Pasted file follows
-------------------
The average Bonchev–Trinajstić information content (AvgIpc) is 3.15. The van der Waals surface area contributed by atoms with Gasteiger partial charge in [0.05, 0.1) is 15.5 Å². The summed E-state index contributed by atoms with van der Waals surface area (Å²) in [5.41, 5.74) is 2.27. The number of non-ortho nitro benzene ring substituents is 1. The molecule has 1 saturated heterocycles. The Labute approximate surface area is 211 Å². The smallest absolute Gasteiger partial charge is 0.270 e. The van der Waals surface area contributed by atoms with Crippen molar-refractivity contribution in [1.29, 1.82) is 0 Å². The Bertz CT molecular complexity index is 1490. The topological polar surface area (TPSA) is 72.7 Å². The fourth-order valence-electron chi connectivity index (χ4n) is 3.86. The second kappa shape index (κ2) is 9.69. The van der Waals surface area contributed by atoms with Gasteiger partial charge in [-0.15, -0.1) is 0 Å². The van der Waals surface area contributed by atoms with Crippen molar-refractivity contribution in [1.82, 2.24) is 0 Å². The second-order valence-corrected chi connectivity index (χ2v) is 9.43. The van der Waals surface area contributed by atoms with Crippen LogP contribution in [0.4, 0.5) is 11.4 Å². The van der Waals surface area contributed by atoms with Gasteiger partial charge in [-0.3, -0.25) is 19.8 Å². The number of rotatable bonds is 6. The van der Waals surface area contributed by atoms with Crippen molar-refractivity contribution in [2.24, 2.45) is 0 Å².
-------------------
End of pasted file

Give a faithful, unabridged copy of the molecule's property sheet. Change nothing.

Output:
The average Bonchev–Trinajstić information content (AvgIpc) is 3.15. The van der Waals surface area contributed by atoms with Gasteiger partial charge in [0.05, 0.1) is 15.5 Å². The summed E-state index contributed by atoms with van der Waals surface area (Å²) in [5.41, 5.74) is 2.27. The number of non-ortho nitro benzene ring substituents is 1. The molecule has 1 saturated heterocycles. The Labute approximate surface area is 211 Å². The smallest absolute Gasteiger partial charge is 0.270 e. The van der Waals surface area contributed by atoms with Crippen molar-refractivity contribution in [1.29, 1.82) is 0 Å². The Bertz CT molecular complexity index is 1490. The topological polar surface area (TPSA) is 72.7 Å². The fourth-order valence-electron chi connectivity index (χ4n) is 3.86. The second kappa shape index (κ2) is 9.69. The van der Waals surface area contributed by atoms with Gasteiger partial charge in [-0.15, -0.1) is 0 Å². The van der Waals surface area contributed by atoms with Crippen molar-refractivity contribution in [1.82, 2.24) is 0 Å². The second-order valence-corrected chi connectivity index (χ2v) is 9.43. The van der Waals surface area contributed by atoms with Crippen LogP contribution in [0.4, 0.5) is 11.4 Å². The van der Waals surface area contributed by atoms with Gasteiger partial charge in [-0.3, -0.25) is 19.8 Å². The number of rotatable bonds is 6. The van der Waals surface area contributed by atoms with Crippen molar-refractivity contribution in [2.24, 2.45) is 0 Å².